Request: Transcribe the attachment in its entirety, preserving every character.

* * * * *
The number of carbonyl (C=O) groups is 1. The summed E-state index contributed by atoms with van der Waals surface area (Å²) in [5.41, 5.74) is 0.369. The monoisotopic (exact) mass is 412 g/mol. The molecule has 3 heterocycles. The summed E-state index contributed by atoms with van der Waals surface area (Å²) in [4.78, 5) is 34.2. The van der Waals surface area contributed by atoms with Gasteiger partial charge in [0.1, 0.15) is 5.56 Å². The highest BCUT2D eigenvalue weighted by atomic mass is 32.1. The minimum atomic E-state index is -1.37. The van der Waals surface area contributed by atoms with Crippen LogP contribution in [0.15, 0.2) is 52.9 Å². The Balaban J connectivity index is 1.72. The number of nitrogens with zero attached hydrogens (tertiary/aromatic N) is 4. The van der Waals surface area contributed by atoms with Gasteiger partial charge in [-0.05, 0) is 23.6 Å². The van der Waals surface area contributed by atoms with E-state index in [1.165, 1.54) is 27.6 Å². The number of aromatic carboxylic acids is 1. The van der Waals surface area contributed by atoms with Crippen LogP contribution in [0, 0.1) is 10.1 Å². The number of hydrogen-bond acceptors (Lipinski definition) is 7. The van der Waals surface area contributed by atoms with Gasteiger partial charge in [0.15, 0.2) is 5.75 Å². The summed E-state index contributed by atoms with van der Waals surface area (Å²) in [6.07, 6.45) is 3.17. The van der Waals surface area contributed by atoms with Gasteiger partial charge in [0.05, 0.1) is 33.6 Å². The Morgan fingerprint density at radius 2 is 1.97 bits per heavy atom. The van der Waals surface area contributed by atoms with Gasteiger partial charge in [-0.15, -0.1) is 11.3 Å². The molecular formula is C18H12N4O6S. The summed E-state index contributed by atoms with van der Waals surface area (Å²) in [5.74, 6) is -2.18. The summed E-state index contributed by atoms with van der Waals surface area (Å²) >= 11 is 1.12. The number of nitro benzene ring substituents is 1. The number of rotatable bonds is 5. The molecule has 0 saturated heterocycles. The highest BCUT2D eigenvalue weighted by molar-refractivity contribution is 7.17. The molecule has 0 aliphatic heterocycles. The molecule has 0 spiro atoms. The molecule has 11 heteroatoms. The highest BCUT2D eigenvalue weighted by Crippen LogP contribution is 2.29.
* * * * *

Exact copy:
The number of carbonyl (C=O) groups is 1. The summed E-state index contributed by atoms with van der Waals surface area (Å²) in [5.41, 5.74) is 0.369. The monoisotopic (exact) mass is 412 g/mol. The molecule has 3 heterocycles. The summed E-state index contributed by atoms with van der Waals surface area (Å²) in [4.78, 5) is 34.2. The van der Waals surface area contributed by atoms with Gasteiger partial charge in [0.1, 0.15) is 5.56 Å². The highest BCUT2D eigenvalue weighted by atomic mass is 32.1. The minimum atomic E-state index is -1.37. The van der Waals surface area contributed by atoms with Crippen LogP contribution in [0.15, 0.2) is 52.9 Å². The Balaban J connectivity index is 1.72. The number of nitrogens with zero attached hydrogens (tertiary/aromatic N) is 4. The van der Waals surface area contributed by atoms with Gasteiger partial charge in [-0.05, 0) is 23.6 Å². The van der Waals surface area contributed by atoms with E-state index in [1.165, 1.54) is 27.6 Å². The number of aromatic carboxylic acids is 1. The van der Waals surface area contributed by atoms with Crippen LogP contribution in [0, 0.1) is 10.1 Å². The number of hydrogen-bond acceptors (Lipinski definition) is 7. The van der Waals surface area contributed by atoms with Gasteiger partial charge in [0.15, 0.2) is 5.75 Å². The summed E-state index contributed by atoms with van der Waals surface area (Å²) in [6.07, 6.45) is 3.17. The van der Waals surface area contributed by atoms with Gasteiger partial charge in [0.05, 0.1) is 33.6 Å². The Morgan fingerprint density at radius 2 is 1.97 bits per heavy atom. The van der Waals surface area contributed by atoms with Gasteiger partial charge in [-0.15, -0.1) is 11.3 Å². The molecular formula is C18H12N4O6S. The summed E-state index contributed by atoms with van der Waals surface area (Å²) in [5.74, 6) is -2.18. The summed E-state index contributed by atoms with van der Waals surface area (Å²) >= 11 is 1.12. The number of nitro benzene ring substituents is 1. The number of rotatable bonds is 5. The molecule has 0 saturated heterocycles. The highest BCUT2D eigenvalue weighted by molar-refractivity contribution is 7.17. The molecule has 0 aliphatic heterocycles. The molecule has 0 spiro atoms. The molecule has 11 heteroatoms. The highest BCUT2D eigenvalue weighted by Crippen LogP contribution is 2.29.